341-349 Columbus Avenue

View of 418-422 Columbus Avenue from south along Columbus Avenue; Courtesy NYC Municipal Archive

Little Modesty at The Sylvia

by Tom Miller, for They Were Here, Landmark West’s Cultural Immigrant Initiative

In 1889 developer Frank L. Fisher commissioned architect Edward L. Angell to design a “flat and store” building at the northeast corner of 76th Street and Columbus Avenue.  Called The Sylvia, it was given a tripartite Renaissance Revival design and completed the following year.  The residential entrance to the building was on West 76th Street.  It sat above a stone stoop and was flanked by polished columns, which upheld an elaborately carved entablature.  Affixed to the façade, a few feet from the corner, a decorative stone plaque announced the building’s name amid a profusion of Renaissance inspired carvings.

Angell treated the mid-section in alternating beige-gray brick and white stone, resulting in a striped effect.  The three-story upper level sat upon a slightly projecting intermediate cornice.

There were 15 apartments in The Sylvia–ranging from six to eight rooms and a bath each.  The ground floor along Columbus Avenue housed commercial spaces.  The initial commercial tenants were Milton Schnaier’s plumbing business at 347-359 Columbus Avenue, and a paint store in 345.  An advertisement in The World on March 21, 1895 sought “Boy Wanted, 15, to learn paint business.  Apply 8 A.M. 345 Columbus ave.”

The location was exceedingly convenient for Milton Schnaier who lived upstairs.  In 1894, he hired a bookkeeper, Jacob Recht.  The young man seemed to work out–at least for four years.  Then, on December 9, 1898, the Brooklyn newspaper the Times Union, reported that Recht had appeared in the Tombs Police Court “charged with embezzling $2,100 from his employer, Milton Schnaier, a plumbing contractor at 347 Columbus ave.”  It had been discovered that for the entire period of his employment he had been “systematically falsifying his accounts.”  The total of Recht’s pilfering would equal about $66,800 today.

Schnaier’s neighbors in The Sylvia were for the most part respectable professionals, like Deputy Assistant District Attorney Charles E. F. McCann, and Professor L. A. Baralt, a member of the psychological section of the Medico-Legal Society.  

Press coverage normally revolved around social issues.  On April 19, 1896, for instance, the New York Herald reported that Mr. and Mrs. Charles Anthony Geoghegan, who had been married in St. Lawrence’s Church on Park Avenue and 84th Street a month earlier, “have sent out cards for Thursday afternoons and evenings during April and May.”  (“Cards” announced when socialites could call).  The article noted, “Mr. and Mrs. Geoghegan are living at the Sylvia, No. 59 West Seventy-sixth street.”

A fight broke out in the lobby over a poster depicting Hope in her revealing costume, which several men tried to steal.  The Morning Telegraph explained on February 28, 1901, “When Miss Booth learned of the episode, she felt that the admirers deserved to know her.  She, therefore, made an appointment with them.  The result was that she was introduced to other clubmen and a hastily arranged private dinner party was scheduled for Saturday night.”

But the limelight became a bit more scurrilous after actor James E. B. Earll and his wife, the notorious actress Hope Booth, moved in following their marriage in 1895.  Hope, who claimed to be related to Shakespearean actor Edwin Booth, was known more widely for wearing little or no clothes than for her acting abilities.  In 1896, at the age of 23, she appeared at the Casino Roof Gardens in an act entitled “Ten Minutes in the Latin Quartier; or A Study in the Nude.”  She and the manager of the theater were promptly arrested.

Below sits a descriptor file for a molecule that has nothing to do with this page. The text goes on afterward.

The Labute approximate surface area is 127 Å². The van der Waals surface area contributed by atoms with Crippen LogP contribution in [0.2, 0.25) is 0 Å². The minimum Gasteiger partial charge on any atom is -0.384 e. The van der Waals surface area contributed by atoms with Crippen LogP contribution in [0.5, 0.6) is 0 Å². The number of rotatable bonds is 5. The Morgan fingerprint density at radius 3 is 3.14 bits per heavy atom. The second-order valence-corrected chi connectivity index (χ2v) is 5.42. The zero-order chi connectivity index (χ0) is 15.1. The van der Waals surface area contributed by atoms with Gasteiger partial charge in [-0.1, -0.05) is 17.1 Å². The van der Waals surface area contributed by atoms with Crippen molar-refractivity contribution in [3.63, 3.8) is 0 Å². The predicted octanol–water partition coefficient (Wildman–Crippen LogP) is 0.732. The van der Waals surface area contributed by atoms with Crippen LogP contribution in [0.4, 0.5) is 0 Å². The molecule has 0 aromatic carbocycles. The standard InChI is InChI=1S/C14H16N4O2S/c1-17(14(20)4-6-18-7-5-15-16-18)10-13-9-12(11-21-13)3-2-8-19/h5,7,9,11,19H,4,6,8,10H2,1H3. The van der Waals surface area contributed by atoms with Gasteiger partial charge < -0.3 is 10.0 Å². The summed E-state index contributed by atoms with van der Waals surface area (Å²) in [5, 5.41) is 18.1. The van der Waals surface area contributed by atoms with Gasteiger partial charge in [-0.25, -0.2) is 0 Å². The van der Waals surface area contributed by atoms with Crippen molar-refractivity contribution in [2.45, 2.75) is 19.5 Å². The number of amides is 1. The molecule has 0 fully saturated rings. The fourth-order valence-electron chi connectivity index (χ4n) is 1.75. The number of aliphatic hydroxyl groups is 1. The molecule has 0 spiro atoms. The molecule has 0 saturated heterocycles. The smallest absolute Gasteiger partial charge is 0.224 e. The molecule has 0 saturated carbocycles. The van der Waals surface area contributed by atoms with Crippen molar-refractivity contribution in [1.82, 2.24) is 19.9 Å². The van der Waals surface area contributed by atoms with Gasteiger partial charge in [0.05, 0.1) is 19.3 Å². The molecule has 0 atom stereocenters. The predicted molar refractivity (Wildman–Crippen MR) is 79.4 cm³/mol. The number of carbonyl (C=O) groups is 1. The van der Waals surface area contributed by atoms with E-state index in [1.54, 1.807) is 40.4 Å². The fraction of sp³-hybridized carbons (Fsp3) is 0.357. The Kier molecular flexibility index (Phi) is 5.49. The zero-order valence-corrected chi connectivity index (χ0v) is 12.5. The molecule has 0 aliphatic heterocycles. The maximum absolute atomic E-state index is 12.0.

Hope was performing at the Howard Athenaeum in February 1901.  A fight broke out in the lobby over a poster depicting Hope in her revealing costume, which several men tried to steal.  The Morning Telegraph explained on February 28, 1901, “When Miss Booth learned of the episode, she felt that the admirers deserved to know her.  She, therefore, made an appointment with them.  The result was that she was introduced to other clubmen and a hastily arranged private dinner party was scheduled for Saturday night.”

The gentlemen’s dinner party was held in a private dining room in a hotel.  “She had just attired herself in a set of silk fleshings prepared to impersonate Venus, when a bellboy burst hastily into the room with the announcement that a rumor of the proceedings had reached the street, and that everyone had better leave at once,” said the article.  Hope escaped in a bathrobe.  The Morning Telegraph reported “Miss Booth was seen at her apartments, 59 West Seventy-sixth street, yesterday, and admitted there was considerable foundation to the story” (except she insisted she had worn “silk fleshings” and was not nude as the rumors said).

Real trouble in the Earll-Booth household began two months later.  A telegraph boy named Julian Goldy was walking Earll’s “big brindle bulldog” on April 29.  It got away from him and “twice sank his teeth in the calf” of Charles C. Reilly in the grassy grounds of the Museum of Natural History.  The New-York Tribune reported “At the hospital he was told that his wounds were exceedingly dangerous.  He was advised to go to the Pasteur Institute.”  Reilly demanded that the bulldog be destroyed.

The Morning Telegraph mused, “But for this animal, no skeleton would have been dragged from Miss Booth’s closet and rattled yesterday in the halls of justice.”  That was because James E. B. Earll had been summoned to court on July 15 to explain why he had ignored a previous summons, the consequences of which could now be $5,000.

Earll insisted he had never been served a summons.  But a process server took the stand and recounted how he had appeared at The Sylvia apartment, and when the man in the Booth apartment refused to accept the summons, he threw it at him and left.  Earll protested, saying “He never served me.  Who could it have been?”